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Dec 7, 2022

How to Survive when you are separated from your spouse and living together

Divorce and General Articles

Separation is part of what comes with deciding to divorce your spouse. However, in some cases there may be many reasons why you and your spouse remain in the marital residence for an extended period of time. Some but not all of the reasons are maintaining a consistency for the children through the transition of the divorce, financial concerns of one or both parties and a dispute over who wants to maintain the marital residence.

Michael Hughes, Esq., an attorney-mediator at Alpha Center for Divorce Mediation, discusses tips on cohabitating in a residence while separated or divorcing.

In these type of situations, you and your spouse need to remain civil with each other, avoid arguments in front of the children and set basic ground rules on the living situation.

As was stated previously, couples have many reasons to remain together after separating from their spouse. One of the main reasons for staying together is the financial hardship or the financial unknown of what to expect as you are going through a divorce. In these type of cases, it can make sense to stay together for a period of time until you and your spouse get a better picture of what the distribution of the marital estate will be and what child support and/or alimony will be paid by one spouse to the other. Essentially, the financial picture becomes clearer for both parties and both parties will see how they will have to manage their finances.

The other benefit that parties can see by living together for a period of time is maintaining their current lifestyle because they are still maintaining the same income and bills as prior to separation. If there are two incomes, they can split bills on an even basis or on their percentage of total income and maintain a level of stability for them and their children.

Stability of children is also an important reason that a separated couple may remain in the same residence. While divorce may be difficult for the parties going through it, it is well known that children are definitely impacted when their parents go through a divorce. Staying in the same residence for a period of time to assure the children that you and your spouse can remain civil and/or friendly while going through the divorce and demonstrate that things will be okay as you, your spouse and your children transition through the divorce process.

In addition to some of the reasons why couples may stay together, it is important to make some basic guidelines or rules to follow when you are living with your spouse after separation. As stated, they are simple and mostly common-sense items to follow.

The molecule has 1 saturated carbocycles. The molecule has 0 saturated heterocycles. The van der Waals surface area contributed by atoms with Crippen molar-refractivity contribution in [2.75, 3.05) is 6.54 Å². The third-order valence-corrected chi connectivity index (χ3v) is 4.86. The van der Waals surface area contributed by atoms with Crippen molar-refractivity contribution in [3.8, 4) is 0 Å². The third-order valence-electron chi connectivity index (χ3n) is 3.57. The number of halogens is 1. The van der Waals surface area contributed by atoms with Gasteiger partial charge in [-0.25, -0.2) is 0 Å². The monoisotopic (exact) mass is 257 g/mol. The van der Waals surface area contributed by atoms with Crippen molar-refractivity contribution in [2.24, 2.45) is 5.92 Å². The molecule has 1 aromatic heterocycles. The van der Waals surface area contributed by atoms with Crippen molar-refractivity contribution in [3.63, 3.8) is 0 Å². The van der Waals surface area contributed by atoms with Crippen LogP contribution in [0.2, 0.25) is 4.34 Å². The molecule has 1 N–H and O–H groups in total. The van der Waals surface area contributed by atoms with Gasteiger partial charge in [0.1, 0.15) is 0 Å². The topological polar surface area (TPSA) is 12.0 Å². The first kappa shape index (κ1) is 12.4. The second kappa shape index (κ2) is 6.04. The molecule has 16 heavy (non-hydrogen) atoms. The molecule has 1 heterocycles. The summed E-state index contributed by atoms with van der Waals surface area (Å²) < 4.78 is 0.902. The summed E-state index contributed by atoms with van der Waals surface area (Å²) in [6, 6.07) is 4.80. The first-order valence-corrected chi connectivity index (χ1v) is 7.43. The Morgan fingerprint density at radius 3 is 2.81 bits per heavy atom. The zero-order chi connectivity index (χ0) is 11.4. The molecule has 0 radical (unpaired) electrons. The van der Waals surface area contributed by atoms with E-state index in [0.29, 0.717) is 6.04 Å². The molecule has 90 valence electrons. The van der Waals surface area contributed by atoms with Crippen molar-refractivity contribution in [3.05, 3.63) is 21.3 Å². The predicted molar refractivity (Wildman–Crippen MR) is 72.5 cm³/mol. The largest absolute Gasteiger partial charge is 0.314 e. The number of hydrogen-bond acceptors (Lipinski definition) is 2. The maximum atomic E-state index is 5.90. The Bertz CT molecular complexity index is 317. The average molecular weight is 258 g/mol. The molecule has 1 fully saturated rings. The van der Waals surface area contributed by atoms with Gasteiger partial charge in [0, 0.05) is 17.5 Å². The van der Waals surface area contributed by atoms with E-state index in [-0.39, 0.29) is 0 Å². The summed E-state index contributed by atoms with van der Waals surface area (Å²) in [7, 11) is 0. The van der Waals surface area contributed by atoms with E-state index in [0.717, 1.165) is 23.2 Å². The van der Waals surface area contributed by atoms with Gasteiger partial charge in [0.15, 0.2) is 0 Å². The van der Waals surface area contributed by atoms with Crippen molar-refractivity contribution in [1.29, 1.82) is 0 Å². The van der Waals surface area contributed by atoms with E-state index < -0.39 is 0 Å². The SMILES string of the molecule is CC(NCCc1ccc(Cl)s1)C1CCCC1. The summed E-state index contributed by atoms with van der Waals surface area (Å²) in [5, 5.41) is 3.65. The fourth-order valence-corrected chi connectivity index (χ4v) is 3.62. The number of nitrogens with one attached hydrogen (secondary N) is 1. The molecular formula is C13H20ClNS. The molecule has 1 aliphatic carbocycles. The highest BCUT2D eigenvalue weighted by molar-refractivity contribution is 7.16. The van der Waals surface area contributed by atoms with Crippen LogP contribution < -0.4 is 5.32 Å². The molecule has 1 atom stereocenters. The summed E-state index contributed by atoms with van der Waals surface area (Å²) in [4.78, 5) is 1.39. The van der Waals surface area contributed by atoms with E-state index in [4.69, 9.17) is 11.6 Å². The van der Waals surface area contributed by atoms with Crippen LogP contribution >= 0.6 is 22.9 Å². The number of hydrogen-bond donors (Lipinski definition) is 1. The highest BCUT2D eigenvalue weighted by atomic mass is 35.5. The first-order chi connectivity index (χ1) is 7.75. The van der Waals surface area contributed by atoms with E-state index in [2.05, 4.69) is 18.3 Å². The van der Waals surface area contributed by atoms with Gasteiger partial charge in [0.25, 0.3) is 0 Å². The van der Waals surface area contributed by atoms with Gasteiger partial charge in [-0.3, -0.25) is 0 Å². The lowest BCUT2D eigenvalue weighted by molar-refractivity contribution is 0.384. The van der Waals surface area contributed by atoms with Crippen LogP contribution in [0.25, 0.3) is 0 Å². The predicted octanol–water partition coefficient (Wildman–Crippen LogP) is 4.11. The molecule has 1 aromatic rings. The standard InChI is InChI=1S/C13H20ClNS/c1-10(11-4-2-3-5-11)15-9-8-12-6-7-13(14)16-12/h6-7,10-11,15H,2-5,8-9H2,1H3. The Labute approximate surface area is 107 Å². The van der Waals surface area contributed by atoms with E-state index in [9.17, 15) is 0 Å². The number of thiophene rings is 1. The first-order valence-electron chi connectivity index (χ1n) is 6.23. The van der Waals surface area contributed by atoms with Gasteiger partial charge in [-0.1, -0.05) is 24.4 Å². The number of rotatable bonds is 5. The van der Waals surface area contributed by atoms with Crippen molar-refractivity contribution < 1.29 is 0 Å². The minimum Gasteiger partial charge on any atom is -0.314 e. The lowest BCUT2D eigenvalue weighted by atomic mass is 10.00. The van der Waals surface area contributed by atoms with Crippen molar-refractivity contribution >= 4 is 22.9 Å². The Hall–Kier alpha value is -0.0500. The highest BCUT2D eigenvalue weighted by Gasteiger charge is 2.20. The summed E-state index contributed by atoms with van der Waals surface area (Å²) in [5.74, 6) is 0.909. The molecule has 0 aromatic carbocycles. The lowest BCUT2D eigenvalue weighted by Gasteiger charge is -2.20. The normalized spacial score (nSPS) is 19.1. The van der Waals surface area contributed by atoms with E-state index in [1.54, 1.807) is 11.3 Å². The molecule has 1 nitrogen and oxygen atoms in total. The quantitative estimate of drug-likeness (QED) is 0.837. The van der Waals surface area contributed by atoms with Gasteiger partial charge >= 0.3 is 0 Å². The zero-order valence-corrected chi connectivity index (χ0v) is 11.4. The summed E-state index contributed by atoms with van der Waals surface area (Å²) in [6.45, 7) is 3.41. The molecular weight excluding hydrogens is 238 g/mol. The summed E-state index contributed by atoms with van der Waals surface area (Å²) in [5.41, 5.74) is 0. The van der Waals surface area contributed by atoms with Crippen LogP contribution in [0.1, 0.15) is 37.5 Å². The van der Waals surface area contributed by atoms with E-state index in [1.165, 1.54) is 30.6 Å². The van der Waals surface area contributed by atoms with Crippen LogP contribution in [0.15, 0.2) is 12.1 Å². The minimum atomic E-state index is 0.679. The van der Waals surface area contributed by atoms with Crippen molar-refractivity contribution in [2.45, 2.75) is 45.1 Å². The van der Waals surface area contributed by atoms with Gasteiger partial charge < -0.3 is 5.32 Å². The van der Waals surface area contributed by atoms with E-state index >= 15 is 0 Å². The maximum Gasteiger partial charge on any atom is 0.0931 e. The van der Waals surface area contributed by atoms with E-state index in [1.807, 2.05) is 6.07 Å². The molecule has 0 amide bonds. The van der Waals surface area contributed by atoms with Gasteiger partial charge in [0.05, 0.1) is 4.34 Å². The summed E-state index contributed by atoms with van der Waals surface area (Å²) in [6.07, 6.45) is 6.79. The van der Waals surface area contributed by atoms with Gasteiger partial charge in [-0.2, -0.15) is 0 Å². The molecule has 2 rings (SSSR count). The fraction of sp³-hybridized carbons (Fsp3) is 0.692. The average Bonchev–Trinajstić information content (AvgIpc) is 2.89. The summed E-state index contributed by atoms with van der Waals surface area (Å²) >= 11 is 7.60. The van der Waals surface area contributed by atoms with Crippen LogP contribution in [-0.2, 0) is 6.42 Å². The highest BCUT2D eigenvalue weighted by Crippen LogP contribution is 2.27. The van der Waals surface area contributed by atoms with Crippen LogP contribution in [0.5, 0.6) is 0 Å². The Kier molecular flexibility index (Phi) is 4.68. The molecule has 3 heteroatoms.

First, you and your spouse need to agree that there will be a set of rules or guidelines that you will follow. Agree to the rules and stick to them!

Second, remain civil with each other. There should be no arguments in the house and, especially, not in front of the children.

Third, set a time for discussion with your spouse, weekly if possible. Keep the meeting time. Bring your concerns or disagreements and keep your cool. It may even be a good idea to set an agenda so that you and your spouse know the topics to be discussed and can be prepared.

Fourth, with people working remotely, try and set a schedule where only one person will be in the house during the week. Additionally, if you can schedule independent time with your children during the week and/or on the weekend that can be beneficial for the children. Also, this type of schedule can reduce possible confrontation and conflict in the home.

Finally, you are now single and can date. However, you must be discrete and respectful for your ex-spouse and children. It will not benefit you to flaunt a new relationship in the face of your ex-spouse.

If you have any questions or would just like information about how Alpha’s mediation program may work for you, please reach out to use at Alpha Center for Divorce Mediation.

Alpha Center for Divorce Mediation
Email: alphacares@alpha-divorce.com
Phone: 1-800-310-9085

About the author

Michael E. Hughes, Esquire

Mr. Michael Hughes graduated from Thomas M. Cooley Law School in 1994. He received his Bachelors of Science from St. Joseph’s University in 1988. After graduating from law school, Mr. Hughes worked as a law clerk for almost two years for two Montgomery County Common Pleas Judges. He gained significant experience in civil matters which included divorce, equitable distribution, custody, alimony and child support..